A Birds Eye View of Life
By Michael Levy submitted to Natural Matters
To quote an old saying; "we should live life as free as a bird" but do all birds live a free life? Another question we may ask is "do birds possess some form of ego?" If so, then perhaps their life is not as free as it seems.
A few years ago, I was watching an enthralling display by birds of prey in the glorious South of England. It was fascinating to see how owls and falcons are trained to fly around an open field, and then land on different stations and posts when called. How magnificent they are when they swoop in to seize food from a swinging rope. All was going well until they brought out the star of the show. This was a falcon with its own strong mind and would do things in its own time.
The falcon came out and flew way up high in the sky. It circled our area for a few minutes and just when it seemed to be sweeping down to take its prey swinging on the end of a rope, it decided it was enjoying its freedom too much and headed up even higher and more distant. The trainer told us the falcon was entering in a space that is protected by two Peregrine falcons. She stated that their falcon would be attacked and chased off for flying in the Peregrines space. The Peregrines had no young in their nest; hence they were protecting what they believed is "their hunting ground"
Well, I began to think, if a bird protects its air space then they must have an idea of their identity. If they have an identity, then maybe they possess some type of an ego, for only an ego thinks it holds possessions. The two Peregrines believe they own their patch of sky, therefore other birds were not free to fly in their territory. I do not know how many species of birds protect their patch of sky, but all birds protect their nest and that seems to be a rational instinct to protect life and cannot be deemed as egotistical.
Protecting a nest is a natural action to preserve life, but to extend that instinct to protect the sky seems to be one of selfishness. The question is, have some birds of prey evolved to act in an aggressive manner, so that they can possess their air space? Are they mistakenly thinking they need to protect their space in order to survive? Even though there was open countryside all around, filled will all types of small tasty creatures they eat, this small patch of sky was theirs! It seems as if it had become "normal" for these birds to act aggressively to protect their patch of sky.
The trainer's falcon did not stay in the Peregrines space for too long, as it must have a good memory of past attacks it had encountered. Within a few seconds, it flew away, far beyond our view and was out of sight for half an hour or more. This falcon was truly as free as a bird now and the whole of the surrounding countryside was his domain.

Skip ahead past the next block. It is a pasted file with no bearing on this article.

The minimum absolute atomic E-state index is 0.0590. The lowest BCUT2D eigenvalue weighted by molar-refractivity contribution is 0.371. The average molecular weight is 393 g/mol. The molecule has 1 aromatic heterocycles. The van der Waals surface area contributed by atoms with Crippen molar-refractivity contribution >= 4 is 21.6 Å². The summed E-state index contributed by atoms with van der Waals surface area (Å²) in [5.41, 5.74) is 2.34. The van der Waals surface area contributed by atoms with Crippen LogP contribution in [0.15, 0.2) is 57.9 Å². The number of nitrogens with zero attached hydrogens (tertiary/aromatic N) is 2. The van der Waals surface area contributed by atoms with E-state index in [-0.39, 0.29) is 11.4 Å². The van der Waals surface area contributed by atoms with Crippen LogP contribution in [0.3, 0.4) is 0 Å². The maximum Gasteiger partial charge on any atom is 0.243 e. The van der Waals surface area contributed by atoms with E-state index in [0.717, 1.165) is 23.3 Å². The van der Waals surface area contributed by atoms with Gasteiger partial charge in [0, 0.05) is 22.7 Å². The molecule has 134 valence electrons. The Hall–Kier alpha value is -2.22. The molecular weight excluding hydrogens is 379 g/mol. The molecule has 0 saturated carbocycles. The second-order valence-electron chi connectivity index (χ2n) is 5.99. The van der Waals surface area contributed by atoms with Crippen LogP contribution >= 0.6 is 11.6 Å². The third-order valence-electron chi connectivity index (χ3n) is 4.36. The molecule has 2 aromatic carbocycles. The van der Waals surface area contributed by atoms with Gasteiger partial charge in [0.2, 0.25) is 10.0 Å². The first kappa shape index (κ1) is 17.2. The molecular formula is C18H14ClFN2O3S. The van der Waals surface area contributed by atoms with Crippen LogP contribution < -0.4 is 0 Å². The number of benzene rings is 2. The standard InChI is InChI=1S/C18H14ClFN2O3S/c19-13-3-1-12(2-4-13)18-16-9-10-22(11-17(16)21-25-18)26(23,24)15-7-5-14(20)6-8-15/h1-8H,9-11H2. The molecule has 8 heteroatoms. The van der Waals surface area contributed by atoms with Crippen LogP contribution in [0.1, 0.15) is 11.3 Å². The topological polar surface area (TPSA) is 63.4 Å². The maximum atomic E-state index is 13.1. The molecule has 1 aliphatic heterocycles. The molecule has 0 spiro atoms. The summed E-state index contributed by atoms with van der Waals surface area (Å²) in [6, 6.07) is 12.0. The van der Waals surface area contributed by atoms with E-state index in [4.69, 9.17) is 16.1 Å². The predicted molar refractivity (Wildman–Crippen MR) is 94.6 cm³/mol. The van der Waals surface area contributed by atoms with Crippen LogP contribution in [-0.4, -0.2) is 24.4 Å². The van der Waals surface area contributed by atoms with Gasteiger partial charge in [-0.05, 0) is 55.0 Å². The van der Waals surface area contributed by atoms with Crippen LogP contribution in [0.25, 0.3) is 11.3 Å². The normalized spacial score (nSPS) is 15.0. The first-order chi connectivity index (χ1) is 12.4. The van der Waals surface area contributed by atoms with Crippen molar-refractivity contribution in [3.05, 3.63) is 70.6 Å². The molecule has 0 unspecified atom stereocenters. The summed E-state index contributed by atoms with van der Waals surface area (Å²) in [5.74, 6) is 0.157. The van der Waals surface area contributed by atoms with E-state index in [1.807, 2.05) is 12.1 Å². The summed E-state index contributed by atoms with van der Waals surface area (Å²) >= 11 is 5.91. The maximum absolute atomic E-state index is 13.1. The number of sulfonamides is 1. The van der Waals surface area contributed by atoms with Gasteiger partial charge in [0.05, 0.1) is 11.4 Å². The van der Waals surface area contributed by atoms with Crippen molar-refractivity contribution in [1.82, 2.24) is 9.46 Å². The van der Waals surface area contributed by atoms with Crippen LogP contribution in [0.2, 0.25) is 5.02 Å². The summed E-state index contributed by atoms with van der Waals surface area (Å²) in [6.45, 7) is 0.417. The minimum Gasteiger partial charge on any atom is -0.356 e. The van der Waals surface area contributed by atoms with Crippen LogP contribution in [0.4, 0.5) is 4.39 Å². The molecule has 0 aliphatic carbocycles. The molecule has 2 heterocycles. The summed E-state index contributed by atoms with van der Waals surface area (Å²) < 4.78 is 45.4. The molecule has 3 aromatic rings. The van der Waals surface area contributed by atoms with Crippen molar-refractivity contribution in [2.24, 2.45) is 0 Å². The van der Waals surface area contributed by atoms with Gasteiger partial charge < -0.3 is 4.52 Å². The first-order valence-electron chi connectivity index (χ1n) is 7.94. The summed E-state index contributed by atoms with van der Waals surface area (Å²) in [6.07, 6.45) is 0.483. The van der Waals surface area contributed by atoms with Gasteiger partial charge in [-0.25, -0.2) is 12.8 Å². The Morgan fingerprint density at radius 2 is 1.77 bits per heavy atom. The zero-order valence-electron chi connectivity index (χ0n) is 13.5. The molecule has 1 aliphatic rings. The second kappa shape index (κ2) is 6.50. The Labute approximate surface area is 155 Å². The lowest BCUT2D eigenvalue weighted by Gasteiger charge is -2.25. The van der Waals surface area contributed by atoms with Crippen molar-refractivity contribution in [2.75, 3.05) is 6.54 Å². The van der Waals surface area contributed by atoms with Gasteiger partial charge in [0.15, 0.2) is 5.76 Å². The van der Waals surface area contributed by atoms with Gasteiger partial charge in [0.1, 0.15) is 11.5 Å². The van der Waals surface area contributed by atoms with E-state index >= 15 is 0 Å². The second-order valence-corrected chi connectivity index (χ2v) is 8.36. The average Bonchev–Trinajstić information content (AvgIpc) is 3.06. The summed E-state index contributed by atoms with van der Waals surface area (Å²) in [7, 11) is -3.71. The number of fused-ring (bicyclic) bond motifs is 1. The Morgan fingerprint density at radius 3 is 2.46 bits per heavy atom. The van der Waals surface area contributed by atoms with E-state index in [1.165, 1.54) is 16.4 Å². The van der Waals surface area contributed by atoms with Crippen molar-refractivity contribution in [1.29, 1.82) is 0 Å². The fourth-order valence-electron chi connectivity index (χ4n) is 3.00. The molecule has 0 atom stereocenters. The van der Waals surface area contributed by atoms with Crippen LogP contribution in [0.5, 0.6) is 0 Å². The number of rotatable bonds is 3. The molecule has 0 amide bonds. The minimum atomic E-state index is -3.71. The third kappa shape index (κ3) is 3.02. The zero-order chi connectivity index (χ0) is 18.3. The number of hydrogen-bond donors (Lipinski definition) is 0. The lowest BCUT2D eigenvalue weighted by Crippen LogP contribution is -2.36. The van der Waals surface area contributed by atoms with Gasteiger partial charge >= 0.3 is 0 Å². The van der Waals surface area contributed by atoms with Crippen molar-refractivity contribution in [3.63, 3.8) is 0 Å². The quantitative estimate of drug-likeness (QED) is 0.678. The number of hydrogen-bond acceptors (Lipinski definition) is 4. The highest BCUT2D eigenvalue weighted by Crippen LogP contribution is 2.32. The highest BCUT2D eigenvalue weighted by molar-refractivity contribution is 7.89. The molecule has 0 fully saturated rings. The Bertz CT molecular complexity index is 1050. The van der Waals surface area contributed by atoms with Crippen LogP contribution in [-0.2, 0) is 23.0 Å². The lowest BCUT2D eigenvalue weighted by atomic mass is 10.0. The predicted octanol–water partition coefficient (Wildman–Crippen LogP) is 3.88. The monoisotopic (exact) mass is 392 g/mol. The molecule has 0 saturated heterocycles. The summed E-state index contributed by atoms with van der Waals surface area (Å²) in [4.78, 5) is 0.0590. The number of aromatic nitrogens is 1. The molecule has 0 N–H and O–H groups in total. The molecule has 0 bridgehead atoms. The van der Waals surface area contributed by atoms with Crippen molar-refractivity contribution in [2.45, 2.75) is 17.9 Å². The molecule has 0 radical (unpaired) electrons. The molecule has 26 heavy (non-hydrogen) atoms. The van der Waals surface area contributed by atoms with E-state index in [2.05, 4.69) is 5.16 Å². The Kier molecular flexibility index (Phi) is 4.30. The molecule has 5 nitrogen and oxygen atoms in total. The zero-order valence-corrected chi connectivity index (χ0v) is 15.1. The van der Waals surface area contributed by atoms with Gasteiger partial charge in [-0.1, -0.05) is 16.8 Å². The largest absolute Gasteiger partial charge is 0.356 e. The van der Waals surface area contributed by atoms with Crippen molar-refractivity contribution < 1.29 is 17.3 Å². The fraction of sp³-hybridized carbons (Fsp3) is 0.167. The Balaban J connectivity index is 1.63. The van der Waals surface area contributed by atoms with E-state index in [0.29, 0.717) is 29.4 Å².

Quite suddenly it came back into our sight and within a few minutes came whizzing over our heads (within a few inches) and swooped on its pray which was a dead mouse on the end of the twirling rope. What a fascinating display, via a bird's eye view of life, we observed that day.
How many of us live as an egotistical birdbrain? To put it another way, how many people protect the space between their ears that stores man made belief systems? We all grow up to accept a belief system or political viewpoint. However, what happens when some newcomer comes into our life and invades our space of thought with a differing viewpoint? Many dogmatic, egotistical people will not tolerate anyone else's point of view from entering their thoughts, so they immediately attack. They find many ways of aggressively fending off any opinion that could threaten their own territory. On a more obstreperous scale, a war of words turns into a military war of destruction and mayhem. Are we no better than a bird, with a brain the size of a pea?
Do we really need to go through life with a limited view of our beliefs, or should we open up our skies (minds) and fly all around the universe to acquire new and exciting original thoughts? The trainers falcon was free to fly where he wished once let off the lead. He flew high and wide and enjoyed his freedom. But he came home to a loving master after his free flight.
Fifty-thousand years ago, humans began to transform from natural beings and evolved into sophisticated, complex, tangled beings. Humans evolved intellectually whist at the same time forfeiting much of their natural biological identity. Today our normality is creating havoc and mayhem all around the world, in our everyday lives. Can we return to a more natural life and still enjoy all the modern day trappings?
We live but a brief life on earth, whereby we have been let out to roam free and think at will. We only have a short period to fly freely because we are just passing though on our eternal journey. Let's not restrict our space to think. It has become "normal" for the
ego to protect its viewpoints. The spirit will fly freely... Naturally, (natures rally) with an open mind. Whom do you want to fly with today?
There are so many new creative ideas we can swoop on, to help society free itself from captivity of egotistical thoughts. We may not possess a bird’s eyesight or hearing abilities, but surely we can think a little clearer than a contentious, out of tune birdbrain... or can we?
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